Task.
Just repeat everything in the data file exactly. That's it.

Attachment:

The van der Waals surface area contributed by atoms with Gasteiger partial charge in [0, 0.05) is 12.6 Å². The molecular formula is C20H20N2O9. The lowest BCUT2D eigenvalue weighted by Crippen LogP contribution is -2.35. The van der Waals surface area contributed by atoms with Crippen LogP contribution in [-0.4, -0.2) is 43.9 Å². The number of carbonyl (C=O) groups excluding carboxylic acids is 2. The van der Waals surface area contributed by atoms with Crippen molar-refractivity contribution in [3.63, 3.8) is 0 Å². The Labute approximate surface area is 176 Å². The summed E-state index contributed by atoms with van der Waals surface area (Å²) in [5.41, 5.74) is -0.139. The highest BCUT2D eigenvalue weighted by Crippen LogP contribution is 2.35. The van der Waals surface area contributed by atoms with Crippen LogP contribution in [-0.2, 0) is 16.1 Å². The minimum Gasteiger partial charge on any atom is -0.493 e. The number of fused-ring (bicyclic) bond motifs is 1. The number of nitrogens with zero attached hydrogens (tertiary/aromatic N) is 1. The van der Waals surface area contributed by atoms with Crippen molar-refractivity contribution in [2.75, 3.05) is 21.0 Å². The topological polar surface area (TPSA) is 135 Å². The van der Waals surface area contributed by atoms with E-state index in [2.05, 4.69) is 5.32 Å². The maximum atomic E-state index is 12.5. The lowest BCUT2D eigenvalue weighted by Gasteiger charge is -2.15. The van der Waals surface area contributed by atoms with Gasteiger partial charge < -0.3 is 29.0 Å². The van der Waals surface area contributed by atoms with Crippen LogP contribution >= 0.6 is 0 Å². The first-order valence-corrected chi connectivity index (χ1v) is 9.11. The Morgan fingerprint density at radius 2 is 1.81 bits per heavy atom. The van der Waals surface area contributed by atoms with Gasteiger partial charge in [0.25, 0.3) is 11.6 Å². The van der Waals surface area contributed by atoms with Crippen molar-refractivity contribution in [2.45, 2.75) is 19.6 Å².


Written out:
The van der Waals surface area contributed by atoms with Gasteiger partial charge in [0, 0.05) is 12.6 Å². The molecular formula is C20H20N2O9. The lowest BCUT2D eigenvalue weighted by Crippen LogP contribution is -2.35. The van der Waals surface area contributed by atoms with Crippen LogP contribution in [-0.4, -0.2) is 43.9 Å². The number of carbonyl (C=O) groups excluding carboxylic acids is 2. The van der Waals surface area contributed by atoms with Crippen molar-refractivity contribution in [3.63, 3.8) is 0 Å². The Labute approximate surface area is 176 Å². The summed E-state index contributed by atoms with van der Waals surface area (Å²) in [5.41, 5.74) is -0.139. The highest BCUT2D eigenvalue weighted by Crippen LogP contribution is 2.35. The van der Waals surface area contributed by atoms with Crippen LogP contribution in [-0.2, 0) is 16.1 Å². The minimum Gasteiger partial charge on any atom is -0.493 e. The number of fused-ring (bicyclic) bond motifs is 1. The number of nitrogens with zero attached hydrogens (tertiary/aromatic N) is 1. The van der Waals surface area contributed by atoms with Crippen molar-refractivity contribution in [2.75, 3.05) is 21.0 Å². The topological polar surface area (TPSA) is 135 Å². The van der Waals surface area contributed by atoms with E-state index in [2.05, 4.69) is 5.32 Å². The maximum atomic E-state index is 12.5. The lowest BCUT2D eigenvalue weighted by Gasteiger charge is -2.15. The van der Waals surface area contributed by atoms with Gasteiger partial charge < -0.3 is 29.0 Å². The van der Waals surface area contributed by atoms with Crippen LogP contribution >= 0.6 is 0 Å². The first-order valence-corrected chi connectivity index (χ1v) is 9.11. The Morgan fingerprint density at radius 2 is 1.81 bits per heavy atom. The van der Waals surface area contributed by atoms with Gasteiger partial charge in [0.25, 0.3) is 11.6 Å². The van der Waals surface area contributed by atoms with Crippen molar-refractivity contribution in [2.45, 2.75) is 19.6 Å².